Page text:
Learn More About EHE Accomplishments
Federal agencies and implementing partners of the Ending the HIV Epidemic in the U.S. initiative have realized significant achievements.
Read a snapshot of the accomplishments (PDF, 297 KB).
What Is Ending the HIV Epidemic in the U.S.?
Ending the HIV Epidemic in the U.S. (EHE) is a bold plan announced in 2019 that aims to end the HIV epidemic in the United States by 2030. Agencies across the U.S. Department of Health and Human Services (HHS) developed an operational plan to pursue that goal accompanied by a request for additional annual funding.
The plan leverages critical scientific advances in HIV prevention, diagnosis, treatment, and outbreak response by coordinating the highly successful programs, resources, and infrastructure of many HHS agencies and offices. Initially, the initiative is focusing on areas where HIV transmission occurs most frequently, providing 57 geographic focus areas with an infusion of additional resources, expertise, and technology to develop and implement locally tailored EHE plans.
Read a snapshot of 2019 accomplishments (PDF 228 KB).
The initiative seeks to reduce the number of new HIV infections in the United States by 75 percent by 2025, and then by at least 90 percent by 2030, for an estimated 250,000 total HIV infections averted.
HIV in America
HIV has cost America too much for too long and remains a significant public health issue:
- More than 700,000 American lives have been lost to HIV since 1981.
- More than 1.1 million Americans are currently living with HIV and many more are at risk of HIV infection.
- While new HIV diagnoses have declined significantly from their peak, progress on further reducing them has stalled with an estimated 38,000 Americans being newly diagnosed each year. Without intervention nearly 400,000 more Americans will be newly diagnosed over 10 years despite the availability of tools to prevent transmissions.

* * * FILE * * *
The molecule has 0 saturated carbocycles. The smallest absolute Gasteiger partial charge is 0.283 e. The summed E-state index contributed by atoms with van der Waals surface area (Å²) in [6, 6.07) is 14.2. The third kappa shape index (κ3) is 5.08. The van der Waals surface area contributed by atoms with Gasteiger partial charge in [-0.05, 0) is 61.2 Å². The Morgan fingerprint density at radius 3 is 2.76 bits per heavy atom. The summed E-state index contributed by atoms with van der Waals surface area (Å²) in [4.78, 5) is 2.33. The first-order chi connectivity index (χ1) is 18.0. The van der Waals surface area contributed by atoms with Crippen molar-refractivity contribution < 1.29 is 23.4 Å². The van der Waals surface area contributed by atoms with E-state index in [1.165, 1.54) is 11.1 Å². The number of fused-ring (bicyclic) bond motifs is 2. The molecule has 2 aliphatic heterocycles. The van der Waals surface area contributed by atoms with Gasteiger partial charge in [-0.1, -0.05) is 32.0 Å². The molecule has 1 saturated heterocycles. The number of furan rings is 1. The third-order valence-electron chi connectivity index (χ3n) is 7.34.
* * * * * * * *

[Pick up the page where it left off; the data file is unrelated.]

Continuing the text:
- The U.S. government spends $20 billion in annual direct health expenditures for HIV prevention and care.
- There is a real risk of an HIV resurgence due to several factors, including trends in injection and other drug use; HIV-related stigma; homophobia and transphobia; lack of access to HIV prevention, testing, and treatment; and a lack of awareness that HIV remains a significant public health threat.
Learn more about the latest statistics on new HIV diagnoses, people living with HIV, and AIDS diagnoses and deaths in the United States and learn about the impact of HIV on racial and ethnic minorities.
Right Data & Right Tools
Data tell us that most new HIV infections occur in a limited number of counties and among specific populations, giving us the information needed to target our efforts to those locales that will make the biggest impact on ending the HIV epidemic. Further, today we have the tools available to end the HIV epidemic. Landmark biomedical and scientific research advances have led to the development of many successful HIV treatment regimens, prevention strategies, and improved care for persons living with HIV. Notably:
- Thanks to advances in antiretroviral therapy, the medicine used to treat HIV, people with HIV who take HIV medicine as prescribed and, as a result, maintain get and keep an undetectable viral load can live long and healthy lives and will not transmit HIV to an HIV-negative partner through sex.
- We have proven models of effective HIV care and prevention based on more than two decades of experience engaging and retaining patients in effective care.
- Pre-exposure prophylaxis (PrEP), a daily regimen of two oral antiretroviral drugs in a single pill, has proven to be highly effective in preventing HIV infection for individuals at high risk, reducing the risk of acquiring HIV by up to 97 percent. A long-acting injectable form of PrEP has also been approved by the FDA.
- Syringe services programs (SSPs) dramatically reduce HIV risk and can provide an entry point for a range of services to help stop drug use, overdose deaths, and infectious diseases.
- New laboratory and epidemiological techniques allow us to pinpoint where HIV infections are spreading most rapidly so health officials can respond swiftly with resources to stop the further spread of new transmissions and support those newly diagnosed.
With these powerful data and tools, we have a once-in-a-generation opportunity to end the HIV epidemic.